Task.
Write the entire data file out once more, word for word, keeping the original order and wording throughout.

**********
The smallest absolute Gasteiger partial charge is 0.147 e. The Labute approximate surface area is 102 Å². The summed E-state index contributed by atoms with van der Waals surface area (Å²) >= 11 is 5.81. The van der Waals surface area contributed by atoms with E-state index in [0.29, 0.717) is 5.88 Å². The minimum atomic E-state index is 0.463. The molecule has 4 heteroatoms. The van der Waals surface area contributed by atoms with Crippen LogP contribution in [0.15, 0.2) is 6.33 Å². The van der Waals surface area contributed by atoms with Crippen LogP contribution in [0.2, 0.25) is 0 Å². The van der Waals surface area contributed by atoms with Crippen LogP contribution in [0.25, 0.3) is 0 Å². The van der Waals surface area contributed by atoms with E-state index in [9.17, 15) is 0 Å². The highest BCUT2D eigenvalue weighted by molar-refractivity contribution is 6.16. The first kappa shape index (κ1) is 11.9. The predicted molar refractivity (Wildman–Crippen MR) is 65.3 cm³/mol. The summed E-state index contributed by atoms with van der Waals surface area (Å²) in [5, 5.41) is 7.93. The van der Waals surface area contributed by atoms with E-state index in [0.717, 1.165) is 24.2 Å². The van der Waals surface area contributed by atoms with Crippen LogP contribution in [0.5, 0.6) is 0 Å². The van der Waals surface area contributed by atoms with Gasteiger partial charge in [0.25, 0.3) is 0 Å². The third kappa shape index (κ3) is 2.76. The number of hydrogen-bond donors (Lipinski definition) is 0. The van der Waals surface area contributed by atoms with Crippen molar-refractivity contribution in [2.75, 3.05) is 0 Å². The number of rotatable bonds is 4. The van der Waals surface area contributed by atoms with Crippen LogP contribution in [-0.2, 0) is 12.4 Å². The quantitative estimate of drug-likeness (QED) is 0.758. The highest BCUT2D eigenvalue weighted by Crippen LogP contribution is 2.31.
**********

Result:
The smallest absolute Gasteiger partial charge is 0.147 e. The Labute approximate surface area is 102 Å². The summed E-state index contributed by atoms with van der Waals surface area (Å²) >= 11 is 5.81. The van der Waals surface area contributed by atoms with E-state index in [0.29, 0.717) is 5.88 Å². The minimum atomic E-state index is 0.463. The molecule has 4 heteroatoms. The van der Waals surface area contributed by atoms with Crippen LogP contribution in [0.15, 0.2) is 6.33 Å². The van der Waals surface area contributed by atoms with Crippen LogP contribution in [0.2, 0.25) is 0 Å². The van der Waals surface area contributed by atoms with Crippen LogP contribution in [0.25, 0.3) is 0 Å². The van der Waals surface area contributed by atoms with E-state index in [9.17, 15) is 0 Å². The highest BCUT2D eigenvalue weighted by molar-refractivity contribution is 6.16. The first kappa shape index (κ1) is 11.9. The predicted molar refractivity (Wildman–Crippen MR) is 65.3 cm³/mol. The summed E-state index contributed by atoms with van der Waals surface area (Å²) in [5, 5.41) is 7.93. The van der Waals surface area contributed by atoms with E-state index in [0.717, 1.165) is 24.2 Å². The van der Waals surface area contributed by atoms with Crippen LogP contribution in [0.5, 0.6) is 0 Å². The van der Waals surface area contributed by atoms with Gasteiger partial charge in [0.25, 0.3) is 0 Å². The third kappa shape index (κ3) is 2.76. The number of hydrogen-bond donors (Lipinski definition) is 0. The van der Waals surface area contributed by atoms with Crippen molar-refractivity contribution in [2.75, 3.05) is 0 Å². The number of rotatable bonds is 4. The van der Waals surface area contributed by atoms with Crippen LogP contribution in [-0.2, 0) is 12.4 Å². The quantitative estimate of drug-likeness (QED) is 0.758. The highest BCUT2D eigenvalue weighted by Crippen LogP contribution is 2.31.